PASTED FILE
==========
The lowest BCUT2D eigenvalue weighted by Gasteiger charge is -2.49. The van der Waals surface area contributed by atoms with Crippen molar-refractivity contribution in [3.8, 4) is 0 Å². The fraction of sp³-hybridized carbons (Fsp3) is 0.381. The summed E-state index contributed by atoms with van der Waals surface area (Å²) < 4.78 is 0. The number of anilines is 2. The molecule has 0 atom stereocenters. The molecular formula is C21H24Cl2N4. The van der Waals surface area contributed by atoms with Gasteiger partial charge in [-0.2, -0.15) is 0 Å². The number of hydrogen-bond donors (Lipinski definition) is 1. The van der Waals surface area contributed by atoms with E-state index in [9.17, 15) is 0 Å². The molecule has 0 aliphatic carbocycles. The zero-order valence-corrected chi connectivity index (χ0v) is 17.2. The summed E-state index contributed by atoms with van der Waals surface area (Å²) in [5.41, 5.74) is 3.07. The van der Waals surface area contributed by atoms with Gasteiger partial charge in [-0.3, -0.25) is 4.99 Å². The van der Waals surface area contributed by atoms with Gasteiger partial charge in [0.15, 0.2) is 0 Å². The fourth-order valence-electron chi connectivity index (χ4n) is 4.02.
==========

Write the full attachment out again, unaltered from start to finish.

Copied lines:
The lowest BCUT2D eigenvalue weighted by Gasteiger charge is -2.49. The van der Waals surface area contributed by atoms with Crippen molar-refractivity contribution in [3.8, 4) is 0 Å². The fraction of sp³-hybridized carbons (Fsp3) is 0.381. The summed E-state index contributed by atoms with van der Waals surface area (Å²) < 4.78 is 0. The number of anilines is 2. The molecule has 0 atom stereocenters. The molecular formula is C21H24Cl2N4. The van der Waals surface area contributed by atoms with Gasteiger partial charge in [-0.2, -0.15) is 0 Å². The number of hydrogen-bond donors (Lipinski definition) is 1. The van der Waals surface area contributed by atoms with E-state index in [9.17, 15) is 0 Å². The molecule has 0 aliphatic carbocycles. The zero-order valence-corrected chi connectivity index (χ0v) is 17.2. The summed E-state index contributed by atoms with van der Waals surface area (Å²) in [5.41, 5.74) is 3.07. The van der Waals surface area contributed by atoms with Gasteiger partial charge in [-0.3, -0.25) is 4.99 Å². The van der Waals surface area contributed by atoms with Gasteiger partial charge in [0.15, 0.2) is 0 Å². The fourth-order valence-electron chi connectivity index (χ4n) is 4.02.